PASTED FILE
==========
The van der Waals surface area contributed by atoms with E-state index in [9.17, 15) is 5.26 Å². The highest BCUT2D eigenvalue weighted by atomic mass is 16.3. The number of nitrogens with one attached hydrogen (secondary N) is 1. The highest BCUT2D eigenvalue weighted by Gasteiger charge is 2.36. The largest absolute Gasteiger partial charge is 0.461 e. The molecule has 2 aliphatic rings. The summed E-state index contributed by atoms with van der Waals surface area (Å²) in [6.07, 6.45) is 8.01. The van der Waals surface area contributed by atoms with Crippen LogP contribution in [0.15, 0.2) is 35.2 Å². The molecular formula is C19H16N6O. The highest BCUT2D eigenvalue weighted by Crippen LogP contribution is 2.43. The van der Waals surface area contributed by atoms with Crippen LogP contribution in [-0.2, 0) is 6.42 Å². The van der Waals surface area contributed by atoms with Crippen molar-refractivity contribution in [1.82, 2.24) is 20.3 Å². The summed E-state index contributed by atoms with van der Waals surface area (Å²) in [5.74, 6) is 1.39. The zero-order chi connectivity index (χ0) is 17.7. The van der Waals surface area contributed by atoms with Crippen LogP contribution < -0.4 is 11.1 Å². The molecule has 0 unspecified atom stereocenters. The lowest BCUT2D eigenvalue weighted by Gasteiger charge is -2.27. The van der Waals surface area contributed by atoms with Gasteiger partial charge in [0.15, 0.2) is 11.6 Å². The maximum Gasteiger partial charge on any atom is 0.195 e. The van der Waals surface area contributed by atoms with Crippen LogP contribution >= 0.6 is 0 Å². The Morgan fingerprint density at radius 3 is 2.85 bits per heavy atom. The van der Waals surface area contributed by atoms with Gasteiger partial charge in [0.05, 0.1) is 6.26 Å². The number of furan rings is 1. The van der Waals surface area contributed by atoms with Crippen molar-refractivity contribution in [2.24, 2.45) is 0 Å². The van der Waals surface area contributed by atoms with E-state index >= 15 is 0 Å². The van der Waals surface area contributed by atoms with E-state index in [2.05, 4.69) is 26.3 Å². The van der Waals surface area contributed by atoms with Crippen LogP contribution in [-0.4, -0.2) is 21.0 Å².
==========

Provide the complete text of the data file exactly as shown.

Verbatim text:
The van der Waals surface area contributed by atoms with E-state index in [9.17, 15) is 5.26 Å². The highest BCUT2D eigenvalue weighted by atomic mass is 16.3. The number of nitrogens with one attached hydrogen (secondary N) is 1. The highest BCUT2D eigenvalue weighted by Gasteiger charge is 2.36. The largest absolute Gasteiger partial charge is 0.461 e. The molecule has 2 aliphatic rings. The summed E-state index contributed by atoms with van der Waals surface area (Å²) in [6.07, 6.45) is 8.01. The van der Waals surface area contributed by atoms with Crippen LogP contribution in [0.15, 0.2) is 35.2 Å². The molecular formula is C19H16N6O. The highest BCUT2D eigenvalue weighted by Crippen LogP contribution is 2.43. The van der Waals surface area contributed by atoms with Crippen LogP contribution in [-0.2, 0) is 6.42 Å². The van der Waals surface area contributed by atoms with Crippen molar-refractivity contribution in [1.82, 2.24) is 20.3 Å². The summed E-state index contributed by atoms with van der Waals surface area (Å²) in [5.74, 6) is 1.39. The zero-order chi connectivity index (χ0) is 17.7. The van der Waals surface area contributed by atoms with Crippen LogP contribution < -0.4 is 11.1 Å². The molecule has 0 unspecified atom stereocenters. The lowest BCUT2D eigenvalue weighted by Gasteiger charge is -2.27. The van der Waals surface area contributed by atoms with Gasteiger partial charge in [0.15, 0.2) is 11.6 Å². The maximum Gasteiger partial charge on any atom is 0.195 e. The van der Waals surface area contributed by atoms with Crippen LogP contribution >= 0.6 is 0 Å². The Morgan fingerprint density at radius 3 is 2.85 bits per heavy atom. The van der Waals surface area contributed by atoms with Gasteiger partial charge in [0.05, 0.1) is 6.26 Å². The number of furan rings is 1. The van der Waals surface area contributed by atoms with Crippen molar-refractivity contribution in [2.24, 2.45) is 0 Å². The van der Waals surface area contributed by atoms with E-state index >= 15 is 0 Å². The van der Waals surface area contributed by atoms with E-state index in [2.05, 4.69) is 26.3 Å². The van der Waals surface area contributed by atoms with Crippen LogP contribution in [-0.4, -0.2) is 21.0 Å².